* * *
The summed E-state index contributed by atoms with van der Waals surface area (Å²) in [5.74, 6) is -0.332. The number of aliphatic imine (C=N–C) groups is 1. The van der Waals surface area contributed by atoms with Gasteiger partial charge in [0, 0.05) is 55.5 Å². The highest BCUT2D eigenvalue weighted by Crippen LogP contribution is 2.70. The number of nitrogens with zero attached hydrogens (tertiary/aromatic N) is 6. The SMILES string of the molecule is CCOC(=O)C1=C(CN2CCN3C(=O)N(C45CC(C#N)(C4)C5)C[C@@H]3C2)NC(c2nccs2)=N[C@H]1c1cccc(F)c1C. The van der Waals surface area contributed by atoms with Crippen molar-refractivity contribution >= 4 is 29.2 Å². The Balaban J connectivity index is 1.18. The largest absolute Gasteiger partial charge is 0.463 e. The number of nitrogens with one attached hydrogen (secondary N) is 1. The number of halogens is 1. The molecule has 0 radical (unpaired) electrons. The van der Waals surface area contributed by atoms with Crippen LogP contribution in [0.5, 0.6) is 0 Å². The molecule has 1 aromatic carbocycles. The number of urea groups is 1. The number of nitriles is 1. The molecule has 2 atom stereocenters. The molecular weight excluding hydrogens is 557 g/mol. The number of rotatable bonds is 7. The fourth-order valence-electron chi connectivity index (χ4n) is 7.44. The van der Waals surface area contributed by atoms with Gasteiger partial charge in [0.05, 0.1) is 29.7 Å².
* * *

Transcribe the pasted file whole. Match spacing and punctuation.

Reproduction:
The summed E-state index contributed by atoms with van der Waals surface area (Å²) in [5.74, 6) is -0.332. The number of aliphatic imine (C=N–C) groups is 1. The van der Waals surface area contributed by atoms with Gasteiger partial charge in [0, 0.05) is 55.5 Å². The highest BCUT2D eigenvalue weighted by Crippen LogP contribution is 2.70. The number of nitrogens with zero attached hydrogens (tertiary/aromatic N) is 6. The SMILES string of the molecule is CCOC(=O)C1=C(CN2CCN3C(=O)N(C45CC(C#N)(C4)C5)C[C@@H]3C2)NC(c2nccs2)=N[C@H]1c1cccc(F)c1C. The van der Waals surface area contributed by atoms with Crippen molar-refractivity contribution >= 4 is 29.2 Å². The Balaban J connectivity index is 1.18. The largest absolute Gasteiger partial charge is 0.463 e. The number of nitrogens with one attached hydrogen (secondary N) is 1. The number of halogens is 1. The molecule has 0 radical (unpaired) electrons. The van der Waals surface area contributed by atoms with Crippen LogP contribution in [0.5, 0.6) is 0 Å². The molecule has 1 aromatic carbocycles. The number of urea groups is 1. The number of nitriles is 1. The molecule has 2 atom stereocenters. The molecular weight excluding hydrogens is 557 g/mol. The number of rotatable bonds is 7. The fourth-order valence-electron chi connectivity index (χ4n) is 7.44. The van der Waals surface area contributed by atoms with Gasteiger partial charge in [0.05, 0.1) is 29.7 Å².